As an aside, Michelle also noted that acetaminophen suppositories are available for pain relief. Thankfully, we have not had to go there. Of course, children’s acetaminophen (Tylenol) and ibuprofen (Advil, Motrin) liquid formulas are full of carbs, so to administer a pain reliever to Nora we have crushed up the appropriate amount of an adult tablet (ask your pediatrician for the dosage based on your child’s weight before an illness strikes). It doesn’t taste good, but it can be taken with a shot of liquid or bite of cream cheese or butter. Michelle Welborn also noted that carbs can be absorbed rectally, so don’t try the children’s liquid formula as a suppository (I would not have been creative enough to consider it, but apparently someone has!)
The Charlie Foundation also maintains a list of low-carb and carb-free products, including typical over-the-counter products needed to treat an illness. Keep it handy.
Vomiting and Hospitalization
As we have mentioned before, many keto kids have high blood acid levels. It’s a common side effect of the diet. Nora runs a baseline high blood acid level now, even though she is on 2 packets of Cytra-K per day to bring it down (alternatively, the doctor refers to it as a low bicarb level). It is not at a level that makes her ill now, but if it gets lower she could get very ill from blood acidosis.
After our last visit with Dr. Wray at the keto clinic, his letter to Nora’s pediatrician gave this recommendation, which he stressed to us during the appointment as well:
If there is nausea or vomiting, she may promptly need IV fluids given her acidosis. Increasing her Cytra has not brought her bicarb up, it does not seem to be affecting her now, but certainly as we enter the viral season this may be an issue. Certainly if she is vomiting up her Cytra-K, she could fairly rapidly become excessively acidotic and may require help. If she does go to the emergency room, it is important that she not get intravenous fluids with dextrose or lactated Ringer’s as these will take her out of ketosis.
If Nora starts vomiting, our first call will be to Dr. Wray’s office to make sure he is aware of the situation and he can be in contact with the primary care doctor if necessary. Symptoms of blood acidosis are lethargy, vomitting … pretty much the stuff of the flu. So it would be difficult to impossible to tell if she is suffering from further acidosis if she gets sick. Dr. Wray is recommending to err on the side of precaution and get her extra fluids via IV if she cannot keep anything down.
If he recommends going to the ER for IV fluids, we will be sure to verify that her IV fluids do not contain glucose, dextrose, nor that they use a lactated Ringer’s solution, all of which are listed as contraindications in his last set of notes. I quickly looked up lactated Ringer’s solution and learned that it is a fluid containing dextrose and several minerals (potassium, sodium, calcium, chloride). Presumably she should have an IV solution containing minerals but without the dextrose, or with a much smaller concentration of sugar/starch. That is a question that I will put to Dr. Wray so that we know what she should get in her IV. If they have to mix a special solution, that will take time so we should know which off-the-shelf bag of fluids should be used immediately.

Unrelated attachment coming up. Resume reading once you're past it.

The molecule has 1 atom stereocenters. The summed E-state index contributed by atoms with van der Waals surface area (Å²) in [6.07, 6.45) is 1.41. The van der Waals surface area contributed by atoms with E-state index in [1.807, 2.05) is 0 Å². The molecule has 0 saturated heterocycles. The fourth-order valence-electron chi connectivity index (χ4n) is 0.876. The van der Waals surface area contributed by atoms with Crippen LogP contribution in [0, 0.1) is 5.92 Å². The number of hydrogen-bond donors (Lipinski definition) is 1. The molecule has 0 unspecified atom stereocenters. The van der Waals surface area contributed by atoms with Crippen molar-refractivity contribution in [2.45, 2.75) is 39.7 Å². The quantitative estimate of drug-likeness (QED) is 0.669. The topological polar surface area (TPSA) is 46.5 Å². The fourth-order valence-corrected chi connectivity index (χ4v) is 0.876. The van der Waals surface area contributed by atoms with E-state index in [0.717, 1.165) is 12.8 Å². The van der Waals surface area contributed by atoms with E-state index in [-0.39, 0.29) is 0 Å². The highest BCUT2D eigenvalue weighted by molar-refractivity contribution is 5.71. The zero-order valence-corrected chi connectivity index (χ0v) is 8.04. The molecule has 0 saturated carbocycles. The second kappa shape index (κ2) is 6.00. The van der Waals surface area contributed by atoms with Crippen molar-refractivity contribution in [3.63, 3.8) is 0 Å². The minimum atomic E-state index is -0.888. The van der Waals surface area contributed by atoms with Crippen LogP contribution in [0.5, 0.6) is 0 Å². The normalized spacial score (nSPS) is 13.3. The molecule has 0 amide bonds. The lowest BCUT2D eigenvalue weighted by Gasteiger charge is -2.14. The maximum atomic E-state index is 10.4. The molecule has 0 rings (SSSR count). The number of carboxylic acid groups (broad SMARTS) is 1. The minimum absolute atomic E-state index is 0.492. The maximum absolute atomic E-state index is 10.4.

I was especially grateful to get these specific notes from Dr. Wray because this was also a topic of concern at the Charlie Foundation Symposium. Emergency rooms have done some real damage to keto kids because they do not have training in this special sub-set of medical issues. The technical discussion of appropriate IV solutions at the symposium was over my head, but keto teams around the world have experience in treating keto kids with an IV, so appropriate solutions are known. As the parent, you are the advocate in the room and have the final say on the treatment of your child. Usually a nurse or other tech comes in the room to administer the IV bag, so check with them before they start fluids and refuse to start the IV if the bag contains any of the contraindicated ingredients or solutions and get in contact with the doctor on-call. If you can go in with as much information and instructions as possible, you can stop mistakes before they happen.
Reminding the pediatrician and doctor on-call about these issues will start them down the right path, and getting your ketogenic diet doctor consulting as soon as possible will be critical. Writing this up still leaves me with some questions, so I have a little homework to do to continue to prepare our family for inevitable illness. In any case, there is value in knowing the where the dangers lie so that you can get the answers you need when you need them. And even better to be prepared ahead of time.
To borrow from an old bit of wisdom: Knowing is half the battle (GI Joe!)
Update: Dr. Wray responded to my unresolved questions about IV solutions: normal saline, or some dilution thereof with potassium are fine. The ER physicians will know this, and if not, can call the ketogenic diet team. He also said that he tries to avoid oral steroids, but inhaled ones and are fine if a kid has asthma or other needs. As for antibiotics, they are typically all fine (even the cephalosporins) as pills, as any break-through seizures are more due to the intercurrent illness, not the drugs to treat them.
Thanks Dr. Wray!